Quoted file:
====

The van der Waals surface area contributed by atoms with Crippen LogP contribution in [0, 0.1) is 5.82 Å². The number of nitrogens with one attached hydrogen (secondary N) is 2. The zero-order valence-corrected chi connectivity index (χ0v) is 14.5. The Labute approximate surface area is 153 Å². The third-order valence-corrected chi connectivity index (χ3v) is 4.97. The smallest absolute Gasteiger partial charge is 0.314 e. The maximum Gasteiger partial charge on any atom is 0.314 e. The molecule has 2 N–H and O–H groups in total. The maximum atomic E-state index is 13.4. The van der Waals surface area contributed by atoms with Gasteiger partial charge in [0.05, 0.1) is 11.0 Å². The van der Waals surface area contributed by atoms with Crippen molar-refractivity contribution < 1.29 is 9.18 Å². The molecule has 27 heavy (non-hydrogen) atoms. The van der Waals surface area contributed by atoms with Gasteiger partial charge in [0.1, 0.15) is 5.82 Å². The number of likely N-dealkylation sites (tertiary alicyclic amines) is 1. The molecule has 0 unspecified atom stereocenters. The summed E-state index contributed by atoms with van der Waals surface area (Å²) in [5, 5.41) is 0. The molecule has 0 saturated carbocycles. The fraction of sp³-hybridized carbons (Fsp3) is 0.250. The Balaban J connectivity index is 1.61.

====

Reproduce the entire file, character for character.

The van der Waals surface area contributed by atoms with Crippen LogP contribution in [0, 0.1) is 5.82 Å². The number of nitrogens with one attached hydrogen (secondary N) is 2. The zero-order valence-corrected chi connectivity index (χ0v) is 14.5. The Labute approximate surface area is 153 Å². The third-order valence-corrected chi connectivity index (χ3v) is 4.97. The smallest absolute Gasteiger partial charge is 0.314 e. The maximum Gasteiger partial charge on any atom is 0.314 e. The molecule has 2 N–H and O–H groups in total. The maximum atomic E-state index is 13.4. The van der Waals surface area contributed by atoms with Gasteiger partial charge in [0.05, 0.1) is 11.0 Å². The van der Waals surface area contributed by atoms with Crippen molar-refractivity contribution < 1.29 is 9.18 Å². The molecule has 27 heavy (non-hydrogen) atoms. The van der Waals surface area contributed by atoms with Gasteiger partial charge in [0.1, 0.15) is 5.82 Å². The number of likely N-dealkylation sites (tertiary alicyclic amines) is 1. The molecule has 0 unspecified atom stereocenters. The summed E-state index contributed by atoms with van der Waals surface area (Å²) in [5, 5.41) is 0. The molecule has 0 saturated carbocycles. The fraction of sp³-hybridized carbons (Fsp3) is 0.250. The Balaban J connectivity index is 1.61.